How history looks back at labour disputes
The 1987 season was interrupted by a dispute between the players and the owners and it led to a one-week postponement of games, and then three games played with replacement players. How does history look back on that situation now?
It was in the days before the internet, before live game streaming and even before the days of Nick Halling on Sky Sports. In fact it was even before the days of Sky Sports. You relied on a day-old delivery of USA Today for your information and British TV coverage was on late on a Tuesday night with the appalling Vicious Boys "presenting" (their words not ours).
Strike football was watched by minimal crowds (less than 5,000 saw the Bucs' game in Detroit) and the Channel 4 team were so disinterested that they allocated the final quarter of their coverage to highlights of a late-season decider between the Toronto Blue Jays and Detroit Tigers (that's rounders to you JD).
Now 24 years on, and those three games have taken on a mystical quality all of their own. I am in touch with several of the players who appeared for the B-Bucs, I have managed to get my grubby little paws on all three replacement games on DVD and the strike Buccaneers have their own devoted section on BUCPOWER which you can find by clicking this link.
The fans were as divided in 1987 as they are now. Except the discussions were in the thousands for salaries and millions for loss of earnings. You can add a couple of digits to each of those categories now.
The strike was being orchestrated by the likes of Hugh Culverhouse who wanted to break the union and keep costs down. Now we have Jerry Jones who simply wants to make more money because he cannot control his costs.
The players became divided as some crossed picket lines with stories of Al Davis blackmailing many of his Raider players to turn out. The B-Bucs went 2-1 with many former Tampa Bay Bandits on the field, and the likes of Mike Hold, Charles Riggins, Adrian Wright and Sankar Montoute have become more than just trivia items as the years have rolled by.
But the internet age has meant that every fan now has a voice in this current dispute and the fickle nature of sports fans around the world mean many more are likely to be turned off by the current situation than ever before. Hockey lost an entire season and baseball lost the 1994 World Series.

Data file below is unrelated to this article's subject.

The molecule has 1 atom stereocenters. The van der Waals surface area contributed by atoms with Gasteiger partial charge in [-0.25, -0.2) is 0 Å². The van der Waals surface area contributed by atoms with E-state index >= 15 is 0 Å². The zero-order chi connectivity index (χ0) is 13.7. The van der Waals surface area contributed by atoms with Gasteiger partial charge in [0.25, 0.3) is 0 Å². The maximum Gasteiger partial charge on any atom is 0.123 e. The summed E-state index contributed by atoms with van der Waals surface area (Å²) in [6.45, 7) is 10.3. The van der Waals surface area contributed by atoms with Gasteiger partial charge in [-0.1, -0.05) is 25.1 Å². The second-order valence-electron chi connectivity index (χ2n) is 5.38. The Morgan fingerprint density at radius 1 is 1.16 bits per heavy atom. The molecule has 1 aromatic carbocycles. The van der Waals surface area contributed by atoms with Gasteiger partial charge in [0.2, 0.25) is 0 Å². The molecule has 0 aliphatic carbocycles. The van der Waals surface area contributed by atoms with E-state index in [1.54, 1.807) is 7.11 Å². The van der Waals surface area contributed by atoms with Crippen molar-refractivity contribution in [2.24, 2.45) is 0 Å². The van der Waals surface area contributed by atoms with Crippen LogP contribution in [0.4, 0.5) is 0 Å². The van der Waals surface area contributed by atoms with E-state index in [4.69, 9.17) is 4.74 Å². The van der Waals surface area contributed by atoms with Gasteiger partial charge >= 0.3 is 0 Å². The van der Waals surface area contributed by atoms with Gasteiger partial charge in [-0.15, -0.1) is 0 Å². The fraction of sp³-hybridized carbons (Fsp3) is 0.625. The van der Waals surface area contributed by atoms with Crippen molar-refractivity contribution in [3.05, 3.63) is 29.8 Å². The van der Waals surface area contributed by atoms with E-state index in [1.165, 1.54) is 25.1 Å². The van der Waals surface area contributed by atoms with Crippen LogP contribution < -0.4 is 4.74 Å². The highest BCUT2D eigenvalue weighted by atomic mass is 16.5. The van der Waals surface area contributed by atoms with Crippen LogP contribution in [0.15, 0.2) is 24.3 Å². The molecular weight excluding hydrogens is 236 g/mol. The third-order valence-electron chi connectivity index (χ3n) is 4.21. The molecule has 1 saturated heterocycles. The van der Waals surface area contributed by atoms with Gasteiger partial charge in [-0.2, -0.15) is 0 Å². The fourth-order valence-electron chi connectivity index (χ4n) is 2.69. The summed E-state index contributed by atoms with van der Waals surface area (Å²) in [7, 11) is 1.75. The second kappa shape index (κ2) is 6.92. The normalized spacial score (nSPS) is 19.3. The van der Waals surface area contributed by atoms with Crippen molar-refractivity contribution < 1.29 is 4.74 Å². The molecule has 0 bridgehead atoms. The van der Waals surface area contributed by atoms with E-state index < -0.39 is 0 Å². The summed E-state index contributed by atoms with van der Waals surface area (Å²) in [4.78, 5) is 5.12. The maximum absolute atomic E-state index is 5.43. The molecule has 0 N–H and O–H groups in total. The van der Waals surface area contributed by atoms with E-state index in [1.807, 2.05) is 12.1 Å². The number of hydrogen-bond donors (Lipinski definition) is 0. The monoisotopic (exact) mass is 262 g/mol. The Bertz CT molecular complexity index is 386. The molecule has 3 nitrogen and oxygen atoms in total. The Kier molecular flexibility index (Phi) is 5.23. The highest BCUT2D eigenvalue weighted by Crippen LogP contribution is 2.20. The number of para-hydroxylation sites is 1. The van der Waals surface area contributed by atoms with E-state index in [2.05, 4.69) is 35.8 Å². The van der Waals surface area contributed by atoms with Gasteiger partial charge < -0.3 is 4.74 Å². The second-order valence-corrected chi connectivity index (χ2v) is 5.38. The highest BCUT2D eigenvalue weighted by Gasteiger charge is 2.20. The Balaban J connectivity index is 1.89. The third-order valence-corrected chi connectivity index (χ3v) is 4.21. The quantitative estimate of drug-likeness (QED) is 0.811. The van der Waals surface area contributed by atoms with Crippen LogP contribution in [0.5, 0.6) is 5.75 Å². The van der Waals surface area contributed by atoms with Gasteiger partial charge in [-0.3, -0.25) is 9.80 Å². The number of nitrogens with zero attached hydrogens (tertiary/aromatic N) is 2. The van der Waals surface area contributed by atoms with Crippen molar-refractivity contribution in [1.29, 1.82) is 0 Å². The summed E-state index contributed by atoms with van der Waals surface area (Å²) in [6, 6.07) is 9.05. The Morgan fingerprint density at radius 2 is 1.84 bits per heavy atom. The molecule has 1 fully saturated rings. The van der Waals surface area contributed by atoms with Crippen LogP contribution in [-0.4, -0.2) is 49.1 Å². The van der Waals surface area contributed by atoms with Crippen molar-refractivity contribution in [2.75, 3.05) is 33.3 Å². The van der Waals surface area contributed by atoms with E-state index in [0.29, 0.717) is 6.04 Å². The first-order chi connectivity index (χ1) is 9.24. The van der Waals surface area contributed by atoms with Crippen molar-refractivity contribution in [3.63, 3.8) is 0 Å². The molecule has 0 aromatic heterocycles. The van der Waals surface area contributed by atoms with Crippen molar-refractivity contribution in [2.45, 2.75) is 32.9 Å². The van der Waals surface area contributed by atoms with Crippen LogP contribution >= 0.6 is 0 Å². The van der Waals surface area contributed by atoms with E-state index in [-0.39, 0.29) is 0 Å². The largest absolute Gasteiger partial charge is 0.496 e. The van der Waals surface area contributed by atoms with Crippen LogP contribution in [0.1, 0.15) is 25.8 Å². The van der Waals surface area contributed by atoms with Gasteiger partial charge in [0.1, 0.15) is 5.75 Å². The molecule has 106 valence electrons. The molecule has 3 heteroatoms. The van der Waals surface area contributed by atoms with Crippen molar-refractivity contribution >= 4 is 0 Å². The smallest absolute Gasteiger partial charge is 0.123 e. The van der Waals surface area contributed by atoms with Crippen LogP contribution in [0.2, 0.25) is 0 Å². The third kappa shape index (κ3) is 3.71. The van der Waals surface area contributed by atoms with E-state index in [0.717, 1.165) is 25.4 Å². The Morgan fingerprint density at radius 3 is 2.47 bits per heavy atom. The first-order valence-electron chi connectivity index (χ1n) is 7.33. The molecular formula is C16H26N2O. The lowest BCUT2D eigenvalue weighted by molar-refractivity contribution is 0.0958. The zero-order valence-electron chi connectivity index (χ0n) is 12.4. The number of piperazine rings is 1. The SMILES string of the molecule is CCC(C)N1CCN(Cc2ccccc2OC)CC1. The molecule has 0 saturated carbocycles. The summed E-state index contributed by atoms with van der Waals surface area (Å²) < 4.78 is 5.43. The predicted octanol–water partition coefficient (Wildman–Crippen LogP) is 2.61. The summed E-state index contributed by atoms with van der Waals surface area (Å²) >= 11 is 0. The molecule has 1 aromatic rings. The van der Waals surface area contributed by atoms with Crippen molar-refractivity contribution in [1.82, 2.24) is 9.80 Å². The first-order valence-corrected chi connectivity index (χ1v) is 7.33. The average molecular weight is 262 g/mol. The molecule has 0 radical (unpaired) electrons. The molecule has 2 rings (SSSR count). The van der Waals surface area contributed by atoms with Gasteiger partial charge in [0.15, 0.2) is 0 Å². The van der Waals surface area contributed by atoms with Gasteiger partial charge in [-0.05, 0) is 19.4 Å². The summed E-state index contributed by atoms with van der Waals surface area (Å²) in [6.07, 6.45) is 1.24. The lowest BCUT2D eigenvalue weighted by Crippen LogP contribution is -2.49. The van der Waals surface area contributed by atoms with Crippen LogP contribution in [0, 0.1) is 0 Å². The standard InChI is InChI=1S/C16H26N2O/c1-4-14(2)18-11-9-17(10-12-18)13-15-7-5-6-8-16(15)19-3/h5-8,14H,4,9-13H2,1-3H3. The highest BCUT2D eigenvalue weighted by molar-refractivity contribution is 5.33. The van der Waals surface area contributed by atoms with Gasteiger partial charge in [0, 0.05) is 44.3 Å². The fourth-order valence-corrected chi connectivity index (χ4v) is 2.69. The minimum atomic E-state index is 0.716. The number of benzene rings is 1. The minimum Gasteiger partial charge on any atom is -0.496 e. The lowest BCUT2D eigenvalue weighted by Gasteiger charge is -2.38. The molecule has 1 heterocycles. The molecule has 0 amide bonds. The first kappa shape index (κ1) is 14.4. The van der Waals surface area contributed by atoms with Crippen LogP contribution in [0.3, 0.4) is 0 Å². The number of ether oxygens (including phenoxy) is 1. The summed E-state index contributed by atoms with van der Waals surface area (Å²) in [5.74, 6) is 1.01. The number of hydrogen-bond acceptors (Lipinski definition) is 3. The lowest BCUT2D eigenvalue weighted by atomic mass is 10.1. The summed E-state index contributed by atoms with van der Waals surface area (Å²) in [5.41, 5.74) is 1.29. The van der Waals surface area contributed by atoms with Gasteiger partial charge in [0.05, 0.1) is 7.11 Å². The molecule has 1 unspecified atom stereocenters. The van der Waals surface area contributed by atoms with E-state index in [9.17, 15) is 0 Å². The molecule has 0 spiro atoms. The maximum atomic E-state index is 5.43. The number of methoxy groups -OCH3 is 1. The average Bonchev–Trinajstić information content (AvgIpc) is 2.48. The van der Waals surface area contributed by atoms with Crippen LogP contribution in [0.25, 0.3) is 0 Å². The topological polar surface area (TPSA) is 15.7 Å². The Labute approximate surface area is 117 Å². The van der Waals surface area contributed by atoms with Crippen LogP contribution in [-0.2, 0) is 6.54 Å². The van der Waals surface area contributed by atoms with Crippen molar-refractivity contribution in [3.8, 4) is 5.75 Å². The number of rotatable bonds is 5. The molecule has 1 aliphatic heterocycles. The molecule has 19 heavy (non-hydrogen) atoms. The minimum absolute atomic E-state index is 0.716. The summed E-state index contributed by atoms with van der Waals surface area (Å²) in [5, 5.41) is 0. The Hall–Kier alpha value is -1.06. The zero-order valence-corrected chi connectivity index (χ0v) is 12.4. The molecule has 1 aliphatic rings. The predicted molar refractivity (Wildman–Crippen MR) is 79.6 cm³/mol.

I was totally behind the players in the baseball strike and am becoming more and more on their side in this NFL one. The article in the recent Pro Football Weekly was as damning as you could find and I too would be pretty preturbed to be asked to take a pay cut or loss in benefits without my employer ever wanting to prove the situation behind it.
Apparently Sylvester Stallone has been in touch with the Buccaneers and the NFL about making a film version of Aqib Talib's recent troubles. It is unfortunate that Estelle Getty passed away a few years back but I am sure that Aqib's mother could get bail too to star in a remake of the appalling original film.
How to make the Bucs popular overnight
You take a division like the Tampa Bay Rays and you lose your opening five games of the season. Immediately that rush of people are the fickle Tampa Bay fans jumping off Joe Maddon's bandwagon as fast as they jumped on Raheem's in October last year.
The fact that every division champion for god knows how long has had a losing streak of at least five games at some point in their season, and that the Red Sox were also off to an 0-5 start is totally irrelevant to the haters out there. And with every Rays loss, the Bucs become more popular simply because they are not playing or losing.
The world of immediate results we now seem to live in becomes crazier by the minute. I still remember some Manchester United cretin writing in The Daily Telegraph a few years back that they could well get relegated by the way they had played in their first three league games. United merely did the Premier League and Champions League double that season.
You've been great, enjoy John Farnham.